EYEWITNESS NEWS (WBRE/WYOU) — Money. It can feel like a taboo topic for some people, but experts advise parents to shake off the awkwardness and have regular family discussions about money with their children. So how do you do that?

The first experiences some kids have with money are through a lemonade stand, selling girl scout cookies, or even a paper route.

But the topic of money is rarely discussed among families that’s why experts advise teaching your kids about money at several stages of life.

“I always find a lot of it in my house,” said Lennon Vaneski, a pre-school student.

For many kids, lessons about money are learned by chance. Unless you’re a student of Miss Rika.

As a preschool teacher at the JCC In Scranton, Rika Shaffer makes it a point to teach her students a lesson about money.

“Kids need to know money does not grow on trees. You don’t just get it. You have to earn it, you have to work for it,” stated Rika Schaffer, a JCC preschool teacher.

Once kids learn the concept of money and different values, the next step is to introduce them to the concept of savings and one way to do that is with a piggy bank.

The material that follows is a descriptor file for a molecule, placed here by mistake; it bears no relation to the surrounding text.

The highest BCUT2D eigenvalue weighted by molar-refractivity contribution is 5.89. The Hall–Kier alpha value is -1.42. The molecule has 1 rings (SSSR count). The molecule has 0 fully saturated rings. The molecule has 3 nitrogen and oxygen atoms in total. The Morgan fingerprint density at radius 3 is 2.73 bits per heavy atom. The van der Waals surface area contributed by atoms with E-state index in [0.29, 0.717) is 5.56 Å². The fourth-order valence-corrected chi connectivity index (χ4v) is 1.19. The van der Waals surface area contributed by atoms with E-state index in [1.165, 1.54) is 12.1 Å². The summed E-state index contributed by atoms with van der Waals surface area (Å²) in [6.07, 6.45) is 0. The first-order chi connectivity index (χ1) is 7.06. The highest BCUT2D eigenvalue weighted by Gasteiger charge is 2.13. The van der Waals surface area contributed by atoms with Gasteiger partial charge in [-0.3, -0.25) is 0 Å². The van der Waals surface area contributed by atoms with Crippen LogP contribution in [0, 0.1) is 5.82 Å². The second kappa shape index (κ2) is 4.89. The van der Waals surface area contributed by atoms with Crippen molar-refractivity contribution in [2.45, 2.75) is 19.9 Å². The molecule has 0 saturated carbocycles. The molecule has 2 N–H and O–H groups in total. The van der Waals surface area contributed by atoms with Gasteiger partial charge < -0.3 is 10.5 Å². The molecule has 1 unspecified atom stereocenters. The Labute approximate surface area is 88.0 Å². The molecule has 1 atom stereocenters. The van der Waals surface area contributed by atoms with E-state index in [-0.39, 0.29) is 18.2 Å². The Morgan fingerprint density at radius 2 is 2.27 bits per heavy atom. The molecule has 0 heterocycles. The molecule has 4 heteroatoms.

“I like the old-school concept of a piggy bank it introduces the concept of saving,” said Robert Kudrich, a financial advisor-Fortune Financial.

Robert Kudrich is a financial advisor he’s also a big believer in offering kids an allowance. He says setting up kids with non-negotiable chores as a way to earn money offers an important lesson.

“Give them one or two things they can do a week build up from there eventually where they have daily chores and larger responsibilities. If they are doing a good job you never have to remind them to do their chores or they’re going above and beyond to reward them for that. It’s teaching them hard work pays off,” explained Kudrich.

As kids start to earn their own money usually in elementary school. It’s a good idea to teach them about the responsibility of a bank account. It gets kids accustomed to reading bank statements. Then, once kids reach the teen years or high school, Kudrich says to involve the kids in the family budget.

“Let them know what you make, what income comes in what the mortgage is, what the utility bills are to get them used to see how they live impacts your finances,” stated Kudrich.

By the time kids reach the college level, and the fundamentals of finances are formed it’s a good time to start to discuss investing and saving for larger items such as a new car, a down payment for a house, or even how to start to save for a family.